Quon comfortable to sit in for days

Quon comfortable to sit in for days

David Meredith The West Australian Sunday, 26 August 2018 3:43PM

 

How do you make a UD which is less UD than previous UDs, but a better UD because of it?

By plugging in to one of the world’s strongest truck technology bases and adapting components to specific applications and markets.

As the smallest Japanese brand, UD faced the emissions technology escalation knowing it needed external help.

Becoming part of the global Volvo Group in 2007 delivered the solution.

But now the integration has stepped up to the next level in the new Quon.

The Volvo Group manages its product line very carefully to minimise inter-brand “treading on toes”.

The Quon is aimed at a different market from the Volvo FM and has a cap on its specs.

It’s limited to an 11-litre engine, though you can ramp the power up to a healthy 460hp, with a willing 2200Nm of torque. Recognising the truck’s popularity in the vocational market, and its potential in construction, the Quon now has rear axle cross locks available, an occasional deal-breaker previously for anyone bidding for a contract on loose ground.

With that in mind, I managed to get a local drive in a Quon with a single trailer about 42 tonnes recently. The truck was the 6×4 26-460 prime mover, and apart from the cross locks, was basic spec. It weighed in at 7643kg, exactly the same as the 420hp version.

My driving buddy was Patrick Ryan, a sales support manager for UD and driver trainer to boot. He kept up the UD verbal data flow throughout the drive, and is clearly as much a product enthusiast as he is an employee.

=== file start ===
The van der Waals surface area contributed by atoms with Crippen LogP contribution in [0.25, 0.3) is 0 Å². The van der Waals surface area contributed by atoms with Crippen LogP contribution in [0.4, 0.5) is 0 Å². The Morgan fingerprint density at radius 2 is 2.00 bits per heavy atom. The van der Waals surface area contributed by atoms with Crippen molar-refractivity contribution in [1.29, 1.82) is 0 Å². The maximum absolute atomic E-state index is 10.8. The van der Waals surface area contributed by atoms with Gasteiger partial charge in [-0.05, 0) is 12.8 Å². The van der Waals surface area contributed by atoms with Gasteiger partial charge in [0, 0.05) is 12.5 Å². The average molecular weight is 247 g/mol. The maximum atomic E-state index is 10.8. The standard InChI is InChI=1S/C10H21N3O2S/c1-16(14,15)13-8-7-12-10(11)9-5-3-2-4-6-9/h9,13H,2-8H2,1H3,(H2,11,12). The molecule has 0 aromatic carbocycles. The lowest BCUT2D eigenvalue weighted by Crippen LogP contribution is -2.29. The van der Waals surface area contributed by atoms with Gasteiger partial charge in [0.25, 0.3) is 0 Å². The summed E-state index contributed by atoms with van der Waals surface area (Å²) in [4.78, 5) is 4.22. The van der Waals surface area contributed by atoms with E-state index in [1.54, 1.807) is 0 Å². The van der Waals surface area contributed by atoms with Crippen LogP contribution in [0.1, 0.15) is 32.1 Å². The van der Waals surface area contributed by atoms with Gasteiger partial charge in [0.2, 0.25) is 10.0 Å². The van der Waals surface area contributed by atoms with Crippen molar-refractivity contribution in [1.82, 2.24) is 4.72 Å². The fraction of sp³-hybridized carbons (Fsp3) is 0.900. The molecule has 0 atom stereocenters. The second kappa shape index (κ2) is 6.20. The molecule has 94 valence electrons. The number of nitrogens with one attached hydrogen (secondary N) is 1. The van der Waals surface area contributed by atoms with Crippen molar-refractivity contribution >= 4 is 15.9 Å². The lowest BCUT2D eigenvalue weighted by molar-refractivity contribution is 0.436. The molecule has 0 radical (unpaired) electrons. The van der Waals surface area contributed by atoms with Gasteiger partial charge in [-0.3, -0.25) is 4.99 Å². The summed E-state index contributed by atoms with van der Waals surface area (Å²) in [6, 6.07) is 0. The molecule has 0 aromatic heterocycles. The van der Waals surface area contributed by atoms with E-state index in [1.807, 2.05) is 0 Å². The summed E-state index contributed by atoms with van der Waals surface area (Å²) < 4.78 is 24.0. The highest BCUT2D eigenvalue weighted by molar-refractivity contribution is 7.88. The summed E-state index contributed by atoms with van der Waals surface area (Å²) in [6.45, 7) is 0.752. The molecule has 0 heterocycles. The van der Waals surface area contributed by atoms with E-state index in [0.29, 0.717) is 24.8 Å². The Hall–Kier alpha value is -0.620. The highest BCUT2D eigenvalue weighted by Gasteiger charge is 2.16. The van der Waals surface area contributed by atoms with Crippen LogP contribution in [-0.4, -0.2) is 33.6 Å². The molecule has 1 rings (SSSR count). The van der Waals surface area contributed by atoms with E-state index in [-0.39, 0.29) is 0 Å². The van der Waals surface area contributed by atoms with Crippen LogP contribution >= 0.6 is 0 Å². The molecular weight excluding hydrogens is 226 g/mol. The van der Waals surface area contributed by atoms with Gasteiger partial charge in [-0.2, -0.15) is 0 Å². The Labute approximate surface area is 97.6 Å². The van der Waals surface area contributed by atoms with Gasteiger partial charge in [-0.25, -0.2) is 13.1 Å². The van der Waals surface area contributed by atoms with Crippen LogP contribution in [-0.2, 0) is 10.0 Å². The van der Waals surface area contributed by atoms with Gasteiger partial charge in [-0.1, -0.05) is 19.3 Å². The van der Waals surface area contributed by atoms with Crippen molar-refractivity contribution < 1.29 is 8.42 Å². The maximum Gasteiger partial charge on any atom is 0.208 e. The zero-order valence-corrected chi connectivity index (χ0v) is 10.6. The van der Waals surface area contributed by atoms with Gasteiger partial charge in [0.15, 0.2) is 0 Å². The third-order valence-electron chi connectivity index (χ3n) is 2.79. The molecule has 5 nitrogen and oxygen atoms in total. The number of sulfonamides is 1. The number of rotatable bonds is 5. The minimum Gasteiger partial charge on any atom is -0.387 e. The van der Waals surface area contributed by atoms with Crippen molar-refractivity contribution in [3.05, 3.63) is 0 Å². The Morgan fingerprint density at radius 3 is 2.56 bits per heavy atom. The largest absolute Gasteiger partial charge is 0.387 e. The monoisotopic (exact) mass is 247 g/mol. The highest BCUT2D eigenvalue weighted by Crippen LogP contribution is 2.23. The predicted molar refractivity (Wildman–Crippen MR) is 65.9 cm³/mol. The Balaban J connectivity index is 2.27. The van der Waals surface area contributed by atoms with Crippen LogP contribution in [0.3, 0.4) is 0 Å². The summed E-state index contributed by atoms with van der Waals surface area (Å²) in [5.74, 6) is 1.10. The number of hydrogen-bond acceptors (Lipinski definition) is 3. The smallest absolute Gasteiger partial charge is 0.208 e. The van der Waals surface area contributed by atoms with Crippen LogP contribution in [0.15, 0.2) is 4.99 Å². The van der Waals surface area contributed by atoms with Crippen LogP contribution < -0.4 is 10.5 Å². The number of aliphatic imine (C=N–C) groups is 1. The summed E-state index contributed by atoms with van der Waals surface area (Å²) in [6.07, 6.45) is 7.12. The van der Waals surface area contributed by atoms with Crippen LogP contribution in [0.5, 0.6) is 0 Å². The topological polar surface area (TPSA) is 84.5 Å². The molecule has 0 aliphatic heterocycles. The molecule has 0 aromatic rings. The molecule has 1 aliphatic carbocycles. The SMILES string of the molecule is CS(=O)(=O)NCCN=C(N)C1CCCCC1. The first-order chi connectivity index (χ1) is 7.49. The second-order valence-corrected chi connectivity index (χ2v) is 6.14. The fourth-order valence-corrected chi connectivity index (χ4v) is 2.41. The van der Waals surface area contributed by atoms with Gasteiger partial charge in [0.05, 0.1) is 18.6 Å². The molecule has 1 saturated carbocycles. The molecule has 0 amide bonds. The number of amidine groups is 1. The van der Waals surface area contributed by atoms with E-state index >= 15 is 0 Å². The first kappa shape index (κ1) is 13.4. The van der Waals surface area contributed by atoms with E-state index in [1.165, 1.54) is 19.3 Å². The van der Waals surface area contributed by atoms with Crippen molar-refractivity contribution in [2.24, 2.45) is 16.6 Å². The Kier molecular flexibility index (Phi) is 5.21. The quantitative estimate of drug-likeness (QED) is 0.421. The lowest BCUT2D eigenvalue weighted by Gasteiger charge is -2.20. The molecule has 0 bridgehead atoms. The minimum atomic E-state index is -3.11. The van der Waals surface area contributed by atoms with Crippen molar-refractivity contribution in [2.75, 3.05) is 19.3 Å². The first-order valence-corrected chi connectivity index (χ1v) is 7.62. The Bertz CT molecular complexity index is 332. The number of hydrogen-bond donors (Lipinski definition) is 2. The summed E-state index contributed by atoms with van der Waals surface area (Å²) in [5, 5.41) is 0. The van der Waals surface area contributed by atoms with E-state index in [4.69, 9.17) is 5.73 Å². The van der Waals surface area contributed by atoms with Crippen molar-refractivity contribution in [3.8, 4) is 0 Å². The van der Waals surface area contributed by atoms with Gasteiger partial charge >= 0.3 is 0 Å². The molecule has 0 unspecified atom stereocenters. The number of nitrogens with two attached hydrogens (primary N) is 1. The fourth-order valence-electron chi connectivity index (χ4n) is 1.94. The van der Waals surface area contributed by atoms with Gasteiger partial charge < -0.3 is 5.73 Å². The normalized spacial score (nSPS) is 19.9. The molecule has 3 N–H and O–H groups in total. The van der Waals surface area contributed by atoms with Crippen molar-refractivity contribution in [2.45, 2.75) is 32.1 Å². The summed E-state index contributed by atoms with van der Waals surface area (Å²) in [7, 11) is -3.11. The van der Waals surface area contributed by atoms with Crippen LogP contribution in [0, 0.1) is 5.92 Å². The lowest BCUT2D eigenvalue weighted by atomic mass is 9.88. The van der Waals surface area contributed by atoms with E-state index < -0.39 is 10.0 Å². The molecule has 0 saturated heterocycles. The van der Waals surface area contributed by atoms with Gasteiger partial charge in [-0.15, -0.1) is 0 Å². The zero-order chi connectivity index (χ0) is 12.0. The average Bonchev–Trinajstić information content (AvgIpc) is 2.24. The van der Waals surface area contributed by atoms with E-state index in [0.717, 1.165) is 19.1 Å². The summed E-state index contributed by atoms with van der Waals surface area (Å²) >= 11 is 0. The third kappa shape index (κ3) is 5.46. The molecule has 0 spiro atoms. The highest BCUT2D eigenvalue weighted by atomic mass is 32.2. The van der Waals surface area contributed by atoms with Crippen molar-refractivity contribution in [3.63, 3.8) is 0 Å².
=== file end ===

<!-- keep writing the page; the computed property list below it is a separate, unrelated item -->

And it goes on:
A key part of his spiel was the local involvement in developing the specs of the truck for Australia. This level of customisation by Japanese factories is unusual, and must be linked to the significant experience of the Australian Volvo Group team in successfully customising the Volvo and Mack products.

The engine is designed in Sweden, made up of Swedish and French components, then assembled in Japan at a dedicated engine plant at UD’s Agia factory. The calibrations of the fuel system and timing etc are set by UD for expected Australian applications, with input from local UD engineers

The ESCOT-VI transmission is indeed a Volvo I-shift base, but again is calibrated for our local use and the configuration of the truck. It even has UD nameplates on the casing.

As a result of data from Aussie users, the UD engineers in Japan have also specced the Quon with the highest capacity air-conditioning available for the UD range.

Further local adaptation included repositioning the door mirrors for stability and effectiveness when manoeuvring with long loads.

Both the cab doors have been reinforced to allow the large mirror sets to be mounted there instead of on the A-pillar.

Although some users have expressed interest in the transom window that’s standard in Japan, the door reinforcement means that can’t be fitted to Australian Quons.

Good design has seen good thought being applied to daily service needs.

The essentials can all be checked without tilting the cab.

Even the oil filler cap is behind the grille, as are the connections for servicing the air-conditioning coolant, and power steering and windscreen washer fluid reservoirs.